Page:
Then there was the surprising news that Katalin Szili's movement called Alliance for the Future established a separate delegation in the city council of Balassagyarmat. Was this the first step in the dissolution of MSZP? Later on I learned that out of the four-member caucus there is only one former MSZP member. The other three are independents.

I think that those who say that MSZP will fall apart are wrong. In the last twenty years such an eventuality was predicted many, many times. It never materialized. The question is who will win the battle. Or as Tamás Bauer said a few days ago, the question is whether it will be a Hungarian Lafontaine or Schröder who will head the new Hungarian Social Democratic Party. Of course, Tamás Bauer would opt for Gerhardt Schröder and not for Oskar Lafontaine. So, Bauer is keeping his fingers crossed for Ferenc Gyurcsány who, by the way, just today came out with a 40-page analysis of the party's situation. More about that after I have had a chance to read it.

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The point about the Schröder/Lafontaine comparison is that eventually they did end up in separate parties – and finally, they are both co-operating to a certain degree under the new SPD (leftist) leadership of Sigmur Gabriel. The story could end up with Lafontaine, or at least his ideas, triumphant.
Gyurcsany, Blair, Schröder… it’s old hat, yesterday’s news. It’s the past, Eva. And if this is the way forward that Tamás Bauer sees for the MSZP, we can save ourselves the bother and write it out of history now.
There is no reason why there should only be one party on the Left of Hungarian politics, and the differences between Gyurcsány and the Left (say Peter Róna or Tamás Krausz) is massive.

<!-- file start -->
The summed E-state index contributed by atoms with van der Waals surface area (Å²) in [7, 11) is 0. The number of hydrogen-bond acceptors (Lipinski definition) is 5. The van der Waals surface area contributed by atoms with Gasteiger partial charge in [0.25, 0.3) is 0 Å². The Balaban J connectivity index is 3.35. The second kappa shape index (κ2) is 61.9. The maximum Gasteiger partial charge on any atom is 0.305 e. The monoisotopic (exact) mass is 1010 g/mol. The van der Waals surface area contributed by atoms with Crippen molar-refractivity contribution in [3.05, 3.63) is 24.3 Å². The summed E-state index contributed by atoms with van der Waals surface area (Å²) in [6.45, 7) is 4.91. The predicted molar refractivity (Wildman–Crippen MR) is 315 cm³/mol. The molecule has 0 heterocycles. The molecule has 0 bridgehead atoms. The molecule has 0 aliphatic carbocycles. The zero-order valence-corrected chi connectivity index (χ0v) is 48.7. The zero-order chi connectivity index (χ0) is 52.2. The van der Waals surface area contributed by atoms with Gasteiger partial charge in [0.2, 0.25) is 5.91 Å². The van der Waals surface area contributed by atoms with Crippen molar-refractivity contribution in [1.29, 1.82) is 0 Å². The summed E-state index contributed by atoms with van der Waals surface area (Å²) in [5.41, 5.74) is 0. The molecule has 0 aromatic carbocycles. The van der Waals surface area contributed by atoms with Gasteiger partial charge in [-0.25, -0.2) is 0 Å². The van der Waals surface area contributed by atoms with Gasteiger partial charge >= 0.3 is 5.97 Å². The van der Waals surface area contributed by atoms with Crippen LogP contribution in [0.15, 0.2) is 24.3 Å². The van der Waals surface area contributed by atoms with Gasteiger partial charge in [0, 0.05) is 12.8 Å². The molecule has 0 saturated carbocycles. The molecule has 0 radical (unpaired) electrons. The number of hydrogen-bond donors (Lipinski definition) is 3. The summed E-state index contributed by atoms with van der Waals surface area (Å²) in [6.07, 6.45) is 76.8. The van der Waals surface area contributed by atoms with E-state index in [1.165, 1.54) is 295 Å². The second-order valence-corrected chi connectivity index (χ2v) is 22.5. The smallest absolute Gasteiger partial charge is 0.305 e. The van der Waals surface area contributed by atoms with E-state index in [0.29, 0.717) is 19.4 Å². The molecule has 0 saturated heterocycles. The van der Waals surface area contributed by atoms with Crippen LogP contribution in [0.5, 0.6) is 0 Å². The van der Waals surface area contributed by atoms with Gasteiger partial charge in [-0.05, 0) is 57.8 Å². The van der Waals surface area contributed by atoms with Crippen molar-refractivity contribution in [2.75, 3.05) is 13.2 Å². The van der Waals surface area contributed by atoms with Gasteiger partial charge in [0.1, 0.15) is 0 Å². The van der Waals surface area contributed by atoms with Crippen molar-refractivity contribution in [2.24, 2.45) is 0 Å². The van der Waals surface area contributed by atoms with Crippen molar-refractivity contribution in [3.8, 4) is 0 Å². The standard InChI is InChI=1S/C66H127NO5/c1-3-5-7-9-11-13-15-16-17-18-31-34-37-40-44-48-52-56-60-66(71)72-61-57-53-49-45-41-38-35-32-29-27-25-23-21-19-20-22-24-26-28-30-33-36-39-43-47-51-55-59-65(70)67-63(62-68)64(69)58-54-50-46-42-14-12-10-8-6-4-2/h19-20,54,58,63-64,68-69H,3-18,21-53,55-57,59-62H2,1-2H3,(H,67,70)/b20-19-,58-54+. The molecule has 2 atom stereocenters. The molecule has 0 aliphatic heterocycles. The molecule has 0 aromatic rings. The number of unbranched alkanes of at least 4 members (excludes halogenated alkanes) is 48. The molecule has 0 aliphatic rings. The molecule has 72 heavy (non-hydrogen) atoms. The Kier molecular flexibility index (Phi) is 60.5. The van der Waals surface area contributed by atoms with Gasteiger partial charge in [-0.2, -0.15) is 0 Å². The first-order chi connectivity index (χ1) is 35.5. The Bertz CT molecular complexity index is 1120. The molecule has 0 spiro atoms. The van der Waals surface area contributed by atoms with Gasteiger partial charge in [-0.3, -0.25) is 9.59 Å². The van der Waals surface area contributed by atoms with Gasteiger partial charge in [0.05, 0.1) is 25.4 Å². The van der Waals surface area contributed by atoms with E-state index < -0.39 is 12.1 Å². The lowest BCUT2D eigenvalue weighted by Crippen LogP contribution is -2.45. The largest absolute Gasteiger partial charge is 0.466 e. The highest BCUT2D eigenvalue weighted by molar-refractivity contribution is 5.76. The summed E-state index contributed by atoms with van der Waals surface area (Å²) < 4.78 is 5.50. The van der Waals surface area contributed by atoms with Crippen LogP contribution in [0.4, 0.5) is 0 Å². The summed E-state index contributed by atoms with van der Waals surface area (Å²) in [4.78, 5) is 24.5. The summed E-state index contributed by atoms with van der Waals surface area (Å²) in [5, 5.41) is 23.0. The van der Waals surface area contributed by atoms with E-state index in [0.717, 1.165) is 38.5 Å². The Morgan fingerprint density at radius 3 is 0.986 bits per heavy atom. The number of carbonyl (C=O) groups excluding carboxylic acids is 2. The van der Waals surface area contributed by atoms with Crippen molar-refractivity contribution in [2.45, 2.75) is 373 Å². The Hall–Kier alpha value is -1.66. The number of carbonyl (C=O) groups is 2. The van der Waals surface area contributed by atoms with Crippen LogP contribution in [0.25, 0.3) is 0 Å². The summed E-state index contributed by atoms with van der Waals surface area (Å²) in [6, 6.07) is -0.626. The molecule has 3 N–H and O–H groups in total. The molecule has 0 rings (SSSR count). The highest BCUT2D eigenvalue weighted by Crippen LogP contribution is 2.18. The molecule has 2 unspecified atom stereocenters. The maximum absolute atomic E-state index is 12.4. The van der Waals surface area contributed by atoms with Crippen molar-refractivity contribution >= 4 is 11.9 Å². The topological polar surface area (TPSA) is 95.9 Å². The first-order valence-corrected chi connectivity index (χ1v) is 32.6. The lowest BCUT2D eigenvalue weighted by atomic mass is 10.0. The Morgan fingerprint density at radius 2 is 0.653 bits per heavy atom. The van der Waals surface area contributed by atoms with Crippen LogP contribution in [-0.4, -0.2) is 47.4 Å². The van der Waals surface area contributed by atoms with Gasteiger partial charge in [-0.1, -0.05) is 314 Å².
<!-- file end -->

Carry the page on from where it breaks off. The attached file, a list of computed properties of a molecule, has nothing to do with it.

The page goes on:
As a democrat, I am sure you would not want to disenfranchise those whose politics differed from your own, which is why I trust that the MSZP leadership will give the green light for a separatist movement (probably SZJM) to emerge and work with those on the genuine left of the spectrum. I cannot imagine what your problem with that would be…


Maybe it should be the other way round:
The old communists (sorry: socialists) should leave MSZP to give it a chance to become a social democrat party – like in Germany, where most of the radical left (I call some of them stalinists) are concentrated in Lafontaine’s “Left” party.
I still don’t get it it why MSZP keeps all that ballast from the old regime – after more than 20 years.

Eva S. Balogh

wolfi: “I still don’t get it it why MSZP keeps all that ballast from the old regime – after more than 20 years.”
I don’t know either.

Eva S. Balogh

whoever: “There is no reason why there should only be one party on the Left of Hungarian politics, and the differences between Gyurcsány and the Left (say Peter Róna or Tamás Krausz) is massive…. I cannot imagine what your problem with that would be”
I don’t know why you think that I think that there is any problem with it. I just think that the split in the party is unlikely. As far as Rona as the real Left is a laugh.


OK, sorry if I misunderstood. But I don’t think there’s any chance of a Lafontaine type leading the MSZP – there is no-one so substantial. Most of the MSZP are absolutely mediocre people – Lafontaine had already been General Secretary of the SPD by the time he broke away.
A turn to the left would seem to be unbelievable given the likely profile of the leaders, yet the MSZP currently sits outside of the European social democratic mainstream (which is moving left). So I can see no other option than to let the MSZP march with Gyurcsány – I suspect a zombie-march to political death, and create a new vehicle for more dynamic left currents. Well, that would be logical, but in Hungarian politics, I am learning that logic has little to do with anything.

Adam LeBor

The MSZP will probably eventually be replaced by LMP as the main party of opposition, in part because of demographics. Hungary’s young, globalised, internationally-minded, foreign-language-speaking nascent middle class, ie the facebook generation, will not vote for the MSZP but did and will vote for LMP. I think LMP’s support will only grow in the future.

Eva S. Balogh

To Adam LaBor,
Dear Adam, you and I are usually see eye to eye on politics, but here we disagree. If LMP survives as a political party it will replace not MSZP but SZDSZ.